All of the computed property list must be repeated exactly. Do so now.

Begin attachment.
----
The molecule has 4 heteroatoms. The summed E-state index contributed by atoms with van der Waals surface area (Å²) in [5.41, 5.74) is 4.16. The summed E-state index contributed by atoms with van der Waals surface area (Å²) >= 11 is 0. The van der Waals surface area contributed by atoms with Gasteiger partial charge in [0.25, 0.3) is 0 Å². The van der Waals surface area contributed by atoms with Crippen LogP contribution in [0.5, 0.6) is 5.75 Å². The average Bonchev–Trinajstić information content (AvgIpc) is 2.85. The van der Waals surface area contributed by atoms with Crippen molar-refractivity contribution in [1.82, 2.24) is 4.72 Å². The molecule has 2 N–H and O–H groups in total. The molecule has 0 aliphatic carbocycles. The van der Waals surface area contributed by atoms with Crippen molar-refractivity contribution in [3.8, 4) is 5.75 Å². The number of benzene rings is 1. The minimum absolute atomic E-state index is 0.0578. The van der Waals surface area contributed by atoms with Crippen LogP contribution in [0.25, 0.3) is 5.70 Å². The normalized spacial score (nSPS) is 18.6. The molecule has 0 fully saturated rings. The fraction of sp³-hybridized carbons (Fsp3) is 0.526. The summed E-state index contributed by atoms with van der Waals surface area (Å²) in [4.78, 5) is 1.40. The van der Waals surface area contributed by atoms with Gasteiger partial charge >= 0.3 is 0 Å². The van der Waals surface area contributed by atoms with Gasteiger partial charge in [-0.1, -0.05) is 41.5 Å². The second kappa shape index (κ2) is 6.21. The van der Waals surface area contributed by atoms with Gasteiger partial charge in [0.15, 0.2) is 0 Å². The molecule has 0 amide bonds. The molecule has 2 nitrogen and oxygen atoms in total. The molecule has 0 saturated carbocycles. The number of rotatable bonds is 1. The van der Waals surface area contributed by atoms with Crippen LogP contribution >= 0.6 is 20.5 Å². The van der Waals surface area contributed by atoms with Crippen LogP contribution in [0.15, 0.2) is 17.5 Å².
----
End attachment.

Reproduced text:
The molecule has 4 heteroatoms. The summed E-state index contributed by atoms with van der Waals surface area (Å²) in [5.41, 5.74) is 4.16. The summed E-state index contributed by atoms with van der Waals surface area (Å²) >= 11 is 0. The van der Waals surface area contributed by atoms with Gasteiger partial charge in [0.25, 0.3) is 0 Å². The van der Waals surface area contributed by atoms with Crippen LogP contribution in [0.5, 0.6) is 5.75 Å². The average Bonchev–Trinajstić information content (AvgIpc) is 2.85. The van der Waals surface area contributed by atoms with Crippen molar-refractivity contribution in [1.82, 2.24) is 4.72 Å². The molecule has 2 N–H and O–H groups in total. The molecule has 0 aliphatic carbocycles. The van der Waals surface area contributed by atoms with Crippen molar-refractivity contribution in [3.8, 4) is 5.75 Å². The number of benzene rings is 1. The minimum absolute atomic E-state index is 0.0578. The van der Waals surface area contributed by atoms with Crippen LogP contribution in [0.25, 0.3) is 5.70 Å². The normalized spacial score (nSPS) is 18.6. The molecule has 0 fully saturated rings. The fraction of sp³-hybridized carbons (Fsp3) is 0.526. The summed E-state index contributed by atoms with van der Waals surface area (Å²) in [4.78, 5) is 1.40. The van der Waals surface area contributed by atoms with Gasteiger partial charge >= 0.3 is 0 Å². The van der Waals surface area contributed by atoms with Gasteiger partial charge in [-0.1, -0.05) is 41.5 Å². The second kappa shape index (κ2) is 6.21. The van der Waals surface area contributed by atoms with Gasteiger partial charge in [0.15, 0.2) is 0 Å². The molecule has 0 amide bonds. The molecule has 2 nitrogen and oxygen atoms in total. The molecule has 0 saturated carbocycles. The number of rotatable bonds is 1. The van der Waals surface area contributed by atoms with Crippen LogP contribution >= 0.6 is 20.5 Å². The van der Waals surface area contributed by atoms with Crippen LogP contribution in [0.15, 0.2) is 17.5 Å².